FBI lacks IT resources for hiring and training
- By Florence Olsen
- Oct 10, 2005
Transforming the FBI: Roadmap to an Effective Human Capital Program
The FBI must put a higher priority on using information technology to support administrative functions such as hiring and training, according to a report from the National Academy of Public Administration (NAPA).
The bureau has historically put a low priority on using IT for internal support, but the report states that technology is increasingly necessary. The bureau spends an increasing amount of time and resources fighting cyber-based attacks and high-
technology crimes, but human resources administrators and training officials struggle to get IT support for their activities.
The 68-page report describes unsolved workforce problems that could hamper the bureau's efforts to develop national security and counterterrorism capabilities.
A NAPA panel led by former Attorney General Richard Thornburgh reached that conclusion after a five-month study that ended in June. The panel, whose report was published last month, found that the FBI couldn't use computers at its training facility in Quantico, Va., to teach courses with highly classified content because the bureau lacked funds to install a secure information network.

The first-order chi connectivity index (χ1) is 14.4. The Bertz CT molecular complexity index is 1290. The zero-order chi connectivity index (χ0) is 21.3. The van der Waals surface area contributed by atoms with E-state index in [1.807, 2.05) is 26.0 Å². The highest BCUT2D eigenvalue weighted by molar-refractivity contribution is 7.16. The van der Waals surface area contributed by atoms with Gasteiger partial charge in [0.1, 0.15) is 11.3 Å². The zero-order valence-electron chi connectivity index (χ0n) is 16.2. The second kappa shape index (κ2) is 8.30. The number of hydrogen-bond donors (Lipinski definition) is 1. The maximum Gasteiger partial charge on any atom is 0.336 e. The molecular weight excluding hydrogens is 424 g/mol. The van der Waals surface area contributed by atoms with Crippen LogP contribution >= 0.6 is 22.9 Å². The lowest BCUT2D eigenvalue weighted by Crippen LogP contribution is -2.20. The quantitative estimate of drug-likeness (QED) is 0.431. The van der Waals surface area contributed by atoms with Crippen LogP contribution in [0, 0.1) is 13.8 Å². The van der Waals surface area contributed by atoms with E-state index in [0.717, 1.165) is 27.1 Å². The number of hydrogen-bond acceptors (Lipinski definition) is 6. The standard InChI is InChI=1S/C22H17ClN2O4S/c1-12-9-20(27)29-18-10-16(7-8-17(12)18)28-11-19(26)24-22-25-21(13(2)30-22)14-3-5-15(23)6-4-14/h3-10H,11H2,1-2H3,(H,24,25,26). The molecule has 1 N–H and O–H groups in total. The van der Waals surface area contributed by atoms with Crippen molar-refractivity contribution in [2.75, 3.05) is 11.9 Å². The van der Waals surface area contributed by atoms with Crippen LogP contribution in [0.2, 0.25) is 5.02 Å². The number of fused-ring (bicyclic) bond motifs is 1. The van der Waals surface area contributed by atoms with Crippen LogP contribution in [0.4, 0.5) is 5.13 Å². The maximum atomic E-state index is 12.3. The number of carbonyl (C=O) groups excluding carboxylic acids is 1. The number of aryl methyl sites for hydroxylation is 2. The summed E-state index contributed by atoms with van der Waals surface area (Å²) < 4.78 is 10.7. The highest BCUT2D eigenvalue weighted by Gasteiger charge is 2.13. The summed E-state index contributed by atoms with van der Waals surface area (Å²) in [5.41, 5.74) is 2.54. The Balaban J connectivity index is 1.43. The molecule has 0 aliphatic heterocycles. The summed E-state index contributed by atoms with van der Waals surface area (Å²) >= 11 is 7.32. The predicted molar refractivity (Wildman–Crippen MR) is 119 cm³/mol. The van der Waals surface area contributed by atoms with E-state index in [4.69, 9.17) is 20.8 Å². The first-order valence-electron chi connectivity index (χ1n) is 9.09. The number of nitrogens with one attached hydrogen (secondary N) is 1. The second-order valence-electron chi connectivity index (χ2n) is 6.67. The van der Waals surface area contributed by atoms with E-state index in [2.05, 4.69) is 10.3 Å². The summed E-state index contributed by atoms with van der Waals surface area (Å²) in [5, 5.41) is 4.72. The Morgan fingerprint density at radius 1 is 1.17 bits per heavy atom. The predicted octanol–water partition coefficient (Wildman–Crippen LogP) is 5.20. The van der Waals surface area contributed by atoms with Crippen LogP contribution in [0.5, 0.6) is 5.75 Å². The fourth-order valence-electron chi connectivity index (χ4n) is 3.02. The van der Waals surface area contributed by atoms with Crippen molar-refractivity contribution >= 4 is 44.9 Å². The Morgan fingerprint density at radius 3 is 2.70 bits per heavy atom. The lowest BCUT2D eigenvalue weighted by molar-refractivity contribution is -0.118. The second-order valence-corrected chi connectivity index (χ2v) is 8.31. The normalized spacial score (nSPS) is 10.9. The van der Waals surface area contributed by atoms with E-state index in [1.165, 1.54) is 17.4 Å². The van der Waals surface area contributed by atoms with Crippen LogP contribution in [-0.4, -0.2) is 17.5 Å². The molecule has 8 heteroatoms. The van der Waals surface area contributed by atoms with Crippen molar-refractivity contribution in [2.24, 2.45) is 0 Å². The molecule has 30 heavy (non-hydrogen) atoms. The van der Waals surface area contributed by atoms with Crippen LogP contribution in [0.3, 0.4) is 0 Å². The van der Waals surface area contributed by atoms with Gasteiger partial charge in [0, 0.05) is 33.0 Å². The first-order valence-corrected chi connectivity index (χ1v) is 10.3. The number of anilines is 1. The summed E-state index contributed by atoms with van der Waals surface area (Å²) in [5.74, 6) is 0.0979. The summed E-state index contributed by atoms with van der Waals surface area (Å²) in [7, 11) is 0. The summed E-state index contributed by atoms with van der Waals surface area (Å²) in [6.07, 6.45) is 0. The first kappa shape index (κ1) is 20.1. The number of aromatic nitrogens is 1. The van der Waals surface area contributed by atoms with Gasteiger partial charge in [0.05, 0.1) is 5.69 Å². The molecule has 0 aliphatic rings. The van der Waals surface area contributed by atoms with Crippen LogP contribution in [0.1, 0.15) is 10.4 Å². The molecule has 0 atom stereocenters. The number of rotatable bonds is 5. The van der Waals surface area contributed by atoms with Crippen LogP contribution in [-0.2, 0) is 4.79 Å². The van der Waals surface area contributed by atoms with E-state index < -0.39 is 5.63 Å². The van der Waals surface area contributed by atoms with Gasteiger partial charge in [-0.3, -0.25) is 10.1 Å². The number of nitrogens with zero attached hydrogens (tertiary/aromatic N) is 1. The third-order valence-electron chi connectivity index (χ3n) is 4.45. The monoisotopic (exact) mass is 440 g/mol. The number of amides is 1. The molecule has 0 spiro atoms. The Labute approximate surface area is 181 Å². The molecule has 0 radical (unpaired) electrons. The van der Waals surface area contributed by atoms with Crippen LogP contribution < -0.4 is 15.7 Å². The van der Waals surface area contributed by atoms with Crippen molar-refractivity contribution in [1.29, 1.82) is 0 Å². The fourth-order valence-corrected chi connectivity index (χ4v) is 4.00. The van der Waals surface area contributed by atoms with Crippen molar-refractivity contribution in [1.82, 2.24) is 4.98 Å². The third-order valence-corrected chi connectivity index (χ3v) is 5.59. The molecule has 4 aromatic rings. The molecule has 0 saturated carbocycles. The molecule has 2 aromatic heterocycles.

Panel members also reported that obsolete computer equipment "is severely limiting the ability to use Web-based training." For example, the FBI bought 10,000 software licenses from Ninth House for computer-based training, but only 200 employees at a time can use the software because the bureau has too few computers that are powerful enough to run it.
Also, a lack of Web connections at many FBI field offices limits the bureau's use of automated staffing software such as QuickHire.
The NAPA panel noted that the FBI's Bureau Personnel Management System contains continuously updated administrative data that would be valuable to managers. But extracting the data requires programmers skilled in an outmoded programming language, and FBI managers generally do not ask programming staff for the data.
The panel found it troublesome that the FBI has no single person or organization responsible for workforce training and no comprehensive system to track the bureau's investments in training or measure the development of employee skills.
Since the 2001 terrorist attacks, the FBI's computer specialist and IT management workforce has grown 22 percent, from 907 employees to 1,106 in May 2005. The panel recommended that the FBI use that IT expertise to improve the flow of information in the bureau and provide data for better workforce management decisions.
The FBI is trying to fix many of the problems identified in the report, but panel members expressed concern that bureau employees are too busy with daily operations to plan and evaluate those changes.
Kristine Marcy, a member of the NAPA panel, said one of the FBI's most serious challenges will be to retain senior leaders so they can follow through in making needed workforce changes.
FBI Director Robert Mueller, who has been at the bureau since September 2001, has the longest tenure of any of the FBI's top leaders, said Marcy, a NAPA fellow who is a consultant at McConnell International.
"It's a killer place to work in terms of the workload," she said. "If you think of the burden these people carry of preventing the next attack, how does anybody ever relax?"